Shaming Won’t Stop China’s Salami Slicing

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Shaming Won’t Stop China’s Salami Slicing

The U.S. military realizes it needs to do more to stop China’s salami-slicing. Unfortunately, it doesn’t know how.

Shaming Won’t Stop China’s Salami Slicing
Credit: U.S. Navy photo by Photographer’s Mate 2nd Class Jayme Pastoric

On a number of occasions now, I’ve taken to a number of different publications to rant about how the U.S. Department of Defense is ignoring the most immediate Chinese military threat. Specifically, while Washington has fixated on China’s emerging anti-access/area-denial (A2/AD) capabilities, and formulated an Air-Sea Battle (ASB) concept in response, Beijing has been carving up the East and South China Seas with its salami slicing tactics.

To date, the Pentagon has largely acted as if these salami slicing tactics were not its problem. Instead, it has continued to fashion a future force geared toward executing its ASB concept. Being able to deter China’s high-end aggression is undoubtedly necessary and perhaps the most important task at hand.

However, there are at least two problems with this approach. First, so long as China is able to achieve its policy goals with salami-slicing tactics, it’s unlikely to move to more high-level aggression such as invading Taiwan, the Senkaku Islands, and Okinawa. After all, China has long pledged that it is committed to rising peacefully. There is little reason to doubt this assertion so long as it is able to achieve its policy objectives without resorting to war.

The second issue with the Pentagon’s approach is that it is building exactly the wrong force to deal with China’s salami slicing tactics. To execute an ASB concept, the Pentagon is sacrificing quantity for quality. That is, it is accepting a smaller force but one that is highly capable and at the leading edge technologically. Although this may allow the U.S. military to successfully execute ASB, it is precisely the wrong kind of force for countering China’s salami-slicing tactics. Countering China’s salami-slicing would require a large force to constantly patrol the massive waters of the East and South China Seas. These patrolling forces don’t have to be the most sophisticated technologically, as China generally relies on civilian maritime vessels to execute its salami slicing strategy.

The good news is that the Pentagon appears to finally be facing up to these realities. Last week a couple of reports in the Financial Times said that the Department of Defense has been examining ways to deal with China’s salami-slicing tactics.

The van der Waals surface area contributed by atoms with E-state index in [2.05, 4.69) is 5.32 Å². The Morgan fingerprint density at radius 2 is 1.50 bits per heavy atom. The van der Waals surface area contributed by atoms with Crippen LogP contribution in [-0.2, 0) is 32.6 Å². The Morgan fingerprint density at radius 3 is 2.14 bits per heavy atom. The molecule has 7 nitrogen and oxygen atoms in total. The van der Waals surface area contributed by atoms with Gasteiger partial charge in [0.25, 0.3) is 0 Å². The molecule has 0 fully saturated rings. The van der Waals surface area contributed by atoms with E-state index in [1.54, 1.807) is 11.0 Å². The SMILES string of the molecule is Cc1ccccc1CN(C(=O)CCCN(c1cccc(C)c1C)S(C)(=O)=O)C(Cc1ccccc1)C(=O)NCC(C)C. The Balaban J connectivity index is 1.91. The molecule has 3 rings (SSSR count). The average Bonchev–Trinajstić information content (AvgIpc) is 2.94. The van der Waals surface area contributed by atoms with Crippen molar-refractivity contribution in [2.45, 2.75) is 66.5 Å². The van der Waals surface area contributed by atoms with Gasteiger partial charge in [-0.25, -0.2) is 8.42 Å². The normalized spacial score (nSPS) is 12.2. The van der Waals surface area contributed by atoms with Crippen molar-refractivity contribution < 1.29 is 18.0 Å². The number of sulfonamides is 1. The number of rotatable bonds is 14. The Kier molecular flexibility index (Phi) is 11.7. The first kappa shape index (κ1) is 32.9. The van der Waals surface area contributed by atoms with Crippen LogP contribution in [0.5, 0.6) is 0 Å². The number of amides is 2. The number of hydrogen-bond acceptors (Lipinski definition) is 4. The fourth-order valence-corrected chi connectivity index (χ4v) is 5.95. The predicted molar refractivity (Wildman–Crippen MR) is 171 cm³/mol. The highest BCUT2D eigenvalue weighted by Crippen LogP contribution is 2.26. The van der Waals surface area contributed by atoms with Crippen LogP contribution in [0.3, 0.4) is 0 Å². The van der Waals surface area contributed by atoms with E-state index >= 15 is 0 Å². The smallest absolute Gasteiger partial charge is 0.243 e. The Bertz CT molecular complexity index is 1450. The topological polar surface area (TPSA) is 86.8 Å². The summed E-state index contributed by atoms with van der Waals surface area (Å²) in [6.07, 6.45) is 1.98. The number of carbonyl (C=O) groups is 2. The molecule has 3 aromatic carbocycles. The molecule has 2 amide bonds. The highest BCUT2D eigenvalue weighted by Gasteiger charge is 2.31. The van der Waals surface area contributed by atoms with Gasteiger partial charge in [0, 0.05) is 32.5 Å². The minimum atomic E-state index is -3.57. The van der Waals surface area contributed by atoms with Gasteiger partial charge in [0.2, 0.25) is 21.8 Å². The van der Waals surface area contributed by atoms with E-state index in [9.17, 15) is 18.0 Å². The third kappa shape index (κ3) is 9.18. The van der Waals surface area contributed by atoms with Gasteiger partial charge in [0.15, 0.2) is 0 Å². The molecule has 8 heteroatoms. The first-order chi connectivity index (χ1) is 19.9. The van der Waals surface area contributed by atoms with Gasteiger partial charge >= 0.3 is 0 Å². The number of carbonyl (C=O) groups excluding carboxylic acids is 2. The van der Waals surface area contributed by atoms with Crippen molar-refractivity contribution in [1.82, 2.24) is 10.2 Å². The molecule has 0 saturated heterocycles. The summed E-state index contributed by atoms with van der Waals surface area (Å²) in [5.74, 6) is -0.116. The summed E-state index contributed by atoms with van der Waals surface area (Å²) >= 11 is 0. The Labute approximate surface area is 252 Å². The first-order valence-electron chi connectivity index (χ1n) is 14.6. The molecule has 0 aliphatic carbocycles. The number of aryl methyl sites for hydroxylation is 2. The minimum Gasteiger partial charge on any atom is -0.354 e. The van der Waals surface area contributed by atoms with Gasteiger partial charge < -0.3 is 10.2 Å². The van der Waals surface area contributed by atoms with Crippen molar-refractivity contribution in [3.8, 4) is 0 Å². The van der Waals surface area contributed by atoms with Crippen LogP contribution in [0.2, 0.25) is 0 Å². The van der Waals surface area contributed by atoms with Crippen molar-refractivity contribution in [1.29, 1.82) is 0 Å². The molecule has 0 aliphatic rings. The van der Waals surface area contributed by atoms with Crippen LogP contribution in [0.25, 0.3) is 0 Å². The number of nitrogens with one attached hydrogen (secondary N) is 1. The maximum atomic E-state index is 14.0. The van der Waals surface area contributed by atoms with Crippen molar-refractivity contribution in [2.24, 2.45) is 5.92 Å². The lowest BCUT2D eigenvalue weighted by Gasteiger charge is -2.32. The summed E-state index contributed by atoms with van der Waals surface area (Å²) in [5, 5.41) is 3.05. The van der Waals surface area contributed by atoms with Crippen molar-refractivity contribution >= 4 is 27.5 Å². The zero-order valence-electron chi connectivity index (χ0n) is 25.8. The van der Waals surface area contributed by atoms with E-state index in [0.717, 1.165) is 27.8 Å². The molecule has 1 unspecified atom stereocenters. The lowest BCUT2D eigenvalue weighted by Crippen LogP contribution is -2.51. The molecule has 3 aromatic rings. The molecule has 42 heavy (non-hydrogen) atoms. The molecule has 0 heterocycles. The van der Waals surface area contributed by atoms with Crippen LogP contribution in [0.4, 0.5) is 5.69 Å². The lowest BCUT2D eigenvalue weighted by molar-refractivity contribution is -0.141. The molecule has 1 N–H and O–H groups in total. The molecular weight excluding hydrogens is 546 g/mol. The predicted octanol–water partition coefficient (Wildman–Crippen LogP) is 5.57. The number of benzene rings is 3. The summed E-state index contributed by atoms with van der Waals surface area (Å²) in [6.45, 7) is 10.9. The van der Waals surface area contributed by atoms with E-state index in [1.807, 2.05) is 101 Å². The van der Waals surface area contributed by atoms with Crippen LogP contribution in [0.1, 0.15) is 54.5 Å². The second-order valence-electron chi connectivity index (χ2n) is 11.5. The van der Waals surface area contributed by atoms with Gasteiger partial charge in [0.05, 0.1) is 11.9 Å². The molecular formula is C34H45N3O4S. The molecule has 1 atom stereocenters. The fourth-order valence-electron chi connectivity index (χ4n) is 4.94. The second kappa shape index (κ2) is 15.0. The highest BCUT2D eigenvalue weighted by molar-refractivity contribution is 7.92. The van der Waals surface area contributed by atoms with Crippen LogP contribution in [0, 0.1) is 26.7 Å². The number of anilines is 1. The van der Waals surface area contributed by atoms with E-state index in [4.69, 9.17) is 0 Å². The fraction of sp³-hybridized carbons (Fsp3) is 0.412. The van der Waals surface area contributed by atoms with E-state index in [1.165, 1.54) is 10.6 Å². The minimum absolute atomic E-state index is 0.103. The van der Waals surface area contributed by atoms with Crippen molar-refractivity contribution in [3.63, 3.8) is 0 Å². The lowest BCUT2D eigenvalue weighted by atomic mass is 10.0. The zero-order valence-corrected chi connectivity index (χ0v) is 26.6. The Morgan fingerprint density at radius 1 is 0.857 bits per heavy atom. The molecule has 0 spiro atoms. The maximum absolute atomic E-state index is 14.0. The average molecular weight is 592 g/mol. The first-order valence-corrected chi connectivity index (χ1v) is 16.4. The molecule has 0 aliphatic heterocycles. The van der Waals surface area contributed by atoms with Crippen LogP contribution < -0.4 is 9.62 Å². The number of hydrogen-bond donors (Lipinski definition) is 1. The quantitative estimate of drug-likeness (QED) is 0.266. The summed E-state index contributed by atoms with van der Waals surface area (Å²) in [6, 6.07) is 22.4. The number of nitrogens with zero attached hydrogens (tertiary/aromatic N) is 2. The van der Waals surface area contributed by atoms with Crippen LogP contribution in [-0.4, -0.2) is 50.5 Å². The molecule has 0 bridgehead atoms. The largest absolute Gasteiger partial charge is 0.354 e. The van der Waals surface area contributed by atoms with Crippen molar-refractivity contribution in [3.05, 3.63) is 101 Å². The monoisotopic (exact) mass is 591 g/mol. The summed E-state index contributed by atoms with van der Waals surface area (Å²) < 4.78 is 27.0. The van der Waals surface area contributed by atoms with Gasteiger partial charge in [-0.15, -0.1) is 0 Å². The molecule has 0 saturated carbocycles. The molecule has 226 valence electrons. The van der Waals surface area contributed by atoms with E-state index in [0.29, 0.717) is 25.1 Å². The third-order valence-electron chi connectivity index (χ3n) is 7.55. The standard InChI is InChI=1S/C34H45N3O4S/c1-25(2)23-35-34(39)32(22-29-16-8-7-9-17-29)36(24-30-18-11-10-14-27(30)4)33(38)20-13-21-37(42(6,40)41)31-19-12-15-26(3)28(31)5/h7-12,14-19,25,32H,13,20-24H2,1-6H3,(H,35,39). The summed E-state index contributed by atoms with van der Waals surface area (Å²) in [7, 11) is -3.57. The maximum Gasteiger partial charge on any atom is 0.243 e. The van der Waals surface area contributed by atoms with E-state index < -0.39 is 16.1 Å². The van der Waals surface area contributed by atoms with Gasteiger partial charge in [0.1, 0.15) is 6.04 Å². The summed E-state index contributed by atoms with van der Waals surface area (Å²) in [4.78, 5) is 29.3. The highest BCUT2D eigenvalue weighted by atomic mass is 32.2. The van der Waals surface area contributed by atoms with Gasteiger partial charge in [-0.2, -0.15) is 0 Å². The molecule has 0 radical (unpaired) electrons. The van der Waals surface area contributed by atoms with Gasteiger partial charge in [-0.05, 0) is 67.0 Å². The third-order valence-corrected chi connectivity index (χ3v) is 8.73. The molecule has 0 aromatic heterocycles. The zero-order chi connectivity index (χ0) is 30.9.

“The U.S. is developing new military tactics to deter China’s slow but steady territorial advances in the South China Sea,” one of the reports, by Geoff Dyer and Richard McGregor, said. “The challenge for the U.S. military is to find tactics to deter these small-scale Chinese moves without escalating particular disputes into a broader military conflict.”

The bad news is that the solution that the Pentagon has come upon appears to be a wholly insufficient solution to the problem. “More extensive use of surveillance aircraft in the region could be coupled with a greater willingness to publicize images or videos of Chinese maritime activity. Some U.S. officials believe the Chinese might be given pause for thought if images of their vessels harassing Vietnamese or Filipino fishermen were to be broadcast.”

They are almost certainly wrong. The U.S. has tried shaming in many of its other interactions with China, including human rights. It has almost never been successful. If China can’t be embarrassed on low-level issues like human rights, it is hardly going to be “shamed” into abandoning its “core interests” in the East and South China Seas.

Moreover, it is unlikely that China will feel ashamed by videos and images of its vessels trying to protect its claims to the territorial waters it claims sovereignty over. In fact, these videos will prove extremely popular with the Chinese Communist Party’s domestic audiences. In addition, there is almost always enough ambiguity in clashes in the South China Sea that Beijing will be able to claim that the videos the Americans and its allies have released are “biased” in only showing China’s vessels doing the ramming. It will claim, however, that its vessels were only responding to the aggression of the other states. This is already what happened when Vietnam released videos and images of Chinese vessels ramming and using fire hoses against Vietnamese vessels over the oil rig incident.

In other words, while it is commendable that the Pentagon understands that it must do more to counter China’s salami-slicing, it needs to continue looking for better solutions.